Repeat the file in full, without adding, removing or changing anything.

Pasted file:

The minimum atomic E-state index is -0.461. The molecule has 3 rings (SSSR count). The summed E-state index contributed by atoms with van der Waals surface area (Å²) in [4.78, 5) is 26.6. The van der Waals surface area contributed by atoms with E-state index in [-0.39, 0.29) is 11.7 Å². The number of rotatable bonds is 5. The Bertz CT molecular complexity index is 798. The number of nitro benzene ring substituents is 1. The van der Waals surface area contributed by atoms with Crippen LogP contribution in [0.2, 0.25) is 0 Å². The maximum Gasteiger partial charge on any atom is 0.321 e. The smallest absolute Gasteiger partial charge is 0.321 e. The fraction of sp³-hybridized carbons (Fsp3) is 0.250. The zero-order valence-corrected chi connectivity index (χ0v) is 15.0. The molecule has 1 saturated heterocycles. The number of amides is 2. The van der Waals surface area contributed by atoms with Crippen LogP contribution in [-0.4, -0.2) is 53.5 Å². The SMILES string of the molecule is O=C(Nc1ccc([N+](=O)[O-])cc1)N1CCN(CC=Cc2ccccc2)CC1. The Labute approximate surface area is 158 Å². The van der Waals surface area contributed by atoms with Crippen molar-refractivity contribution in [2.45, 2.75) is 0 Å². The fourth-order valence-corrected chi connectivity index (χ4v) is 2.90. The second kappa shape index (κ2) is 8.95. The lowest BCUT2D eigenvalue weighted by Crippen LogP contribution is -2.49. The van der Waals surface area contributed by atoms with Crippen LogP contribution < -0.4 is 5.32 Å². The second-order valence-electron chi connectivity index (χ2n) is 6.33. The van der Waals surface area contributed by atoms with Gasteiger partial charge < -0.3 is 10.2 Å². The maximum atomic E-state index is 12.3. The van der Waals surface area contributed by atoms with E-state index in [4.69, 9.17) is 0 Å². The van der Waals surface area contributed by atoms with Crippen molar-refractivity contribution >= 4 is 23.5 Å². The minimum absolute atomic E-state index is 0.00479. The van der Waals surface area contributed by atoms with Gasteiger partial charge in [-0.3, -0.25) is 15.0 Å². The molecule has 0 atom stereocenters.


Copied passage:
The minimum atomic E-state index is -0.461. The molecule has 3 rings (SSSR count). The summed E-state index contributed by atoms with van der Waals surface area (Å²) in [4.78, 5) is 26.6. The van der Waals surface area contributed by atoms with E-state index in [-0.39, 0.29) is 11.7 Å². The number of rotatable bonds is 5. The Bertz CT molecular complexity index is 798. The number of nitro benzene ring substituents is 1. The van der Waals surface area contributed by atoms with Crippen LogP contribution in [0.2, 0.25) is 0 Å². The maximum Gasteiger partial charge on any atom is 0.321 e. The smallest absolute Gasteiger partial charge is 0.321 e. The fraction of sp³-hybridized carbons (Fsp3) is 0.250. The zero-order valence-corrected chi connectivity index (χ0v) is 15.0. The molecule has 1 saturated heterocycles. The number of amides is 2. The van der Waals surface area contributed by atoms with Crippen LogP contribution in [-0.4, -0.2) is 53.5 Å². The SMILES string of the molecule is O=C(Nc1ccc([N+](=O)[O-])cc1)N1CCN(CC=Cc2ccccc2)CC1. The Labute approximate surface area is 158 Å². The van der Waals surface area contributed by atoms with Crippen molar-refractivity contribution in [2.45, 2.75) is 0 Å². The fourth-order valence-corrected chi connectivity index (χ4v) is 2.90. The second kappa shape index (κ2) is 8.95. The lowest BCUT2D eigenvalue weighted by Crippen LogP contribution is -2.49. The van der Waals surface area contributed by atoms with Crippen LogP contribution < -0.4 is 5.32 Å². The second-order valence-electron chi connectivity index (χ2n) is 6.33. The van der Waals surface area contributed by atoms with Gasteiger partial charge < -0.3 is 10.2 Å². The maximum atomic E-state index is 12.3. The van der Waals surface area contributed by atoms with E-state index in [4.69, 9.17) is 0 Å². The van der Waals surface area contributed by atoms with Crippen molar-refractivity contribution >= 4 is 23.5 Å². The minimum absolute atomic E-state index is 0.00479. The van der Waals surface area contributed by atoms with Gasteiger partial charge in [-0.3, -0.25) is 15.0 Å². The molecule has 0 atom stereocenters.